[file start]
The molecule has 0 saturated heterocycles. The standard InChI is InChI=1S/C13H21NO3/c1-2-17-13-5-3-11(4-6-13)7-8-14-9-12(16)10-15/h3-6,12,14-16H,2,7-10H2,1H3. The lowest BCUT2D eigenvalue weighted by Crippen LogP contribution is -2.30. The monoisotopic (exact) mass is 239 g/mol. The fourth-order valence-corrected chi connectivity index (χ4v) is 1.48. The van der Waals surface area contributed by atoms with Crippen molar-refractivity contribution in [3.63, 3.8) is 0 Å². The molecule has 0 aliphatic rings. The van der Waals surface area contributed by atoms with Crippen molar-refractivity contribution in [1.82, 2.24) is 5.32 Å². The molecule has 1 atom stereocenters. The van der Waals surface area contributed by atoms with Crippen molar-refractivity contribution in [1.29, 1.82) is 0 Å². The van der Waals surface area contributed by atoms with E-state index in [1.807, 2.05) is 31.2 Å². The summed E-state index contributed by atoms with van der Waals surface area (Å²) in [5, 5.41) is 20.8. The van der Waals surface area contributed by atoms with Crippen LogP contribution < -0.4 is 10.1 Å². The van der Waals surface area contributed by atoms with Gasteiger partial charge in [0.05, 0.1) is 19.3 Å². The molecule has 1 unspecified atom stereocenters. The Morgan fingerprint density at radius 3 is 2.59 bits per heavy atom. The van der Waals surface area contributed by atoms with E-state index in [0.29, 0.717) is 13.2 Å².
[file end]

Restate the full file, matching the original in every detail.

The molecule has 0 saturated heterocycles. The standard InChI is InChI=1S/C13H21NO3/c1-2-17-13-5-3-11(4-6-13)7-8-14-9-12(16)10-15/h3-6,12,14-16H,2,7-10H2,1H3. The lowest BCUT2D eigenvalue weighted by Crippen LogP contribution is -2.30. The monoisotopic (exact) mass is 239 g/mol. The fourth-order valence-corrected chi connectivity index (χ4v) is 1.48. The van der Waals surface area contributed by atoms with Crippen molar-refractivity contribution in [3.63, 3.8) is 0 Å². The molecule has 0 aliphatic rings. The van der Waals surface area contributed by atoms with Crippen molar-refractivity contribution in [1.82, 2.24) is 5.32 Å². The molecule has 1 atom stereocenters. The van der Waals surface area contributed by atoms with Crippen molar-refractivity contribution in [1.29, 1.82) is 0 Å². The van der Waals surface area contributed by atoms with E-state index in [1.807, 2.05) is 31.2 Å². The summed E-state index contributed by atoms with van der Waals surface area (Å²) in [5, 5.41) is 20.8. The van der Waals surface area contributed by atoms with Crippen LogP contribution < -0.4 is 10.1 Å². The van der Waals surface area contributed by atoms with Gasteiger partial charge in [0.05, 0.1) is 19.3 Å². The molecule has 1 unspecified atom stereocenters. The Morgan fingerprint density at radius 3 is 2.59 bits per heavy atom. The van der Waals surface area contributed by atoms with E-state index in [0.29, 0.717) is 13.2 Å².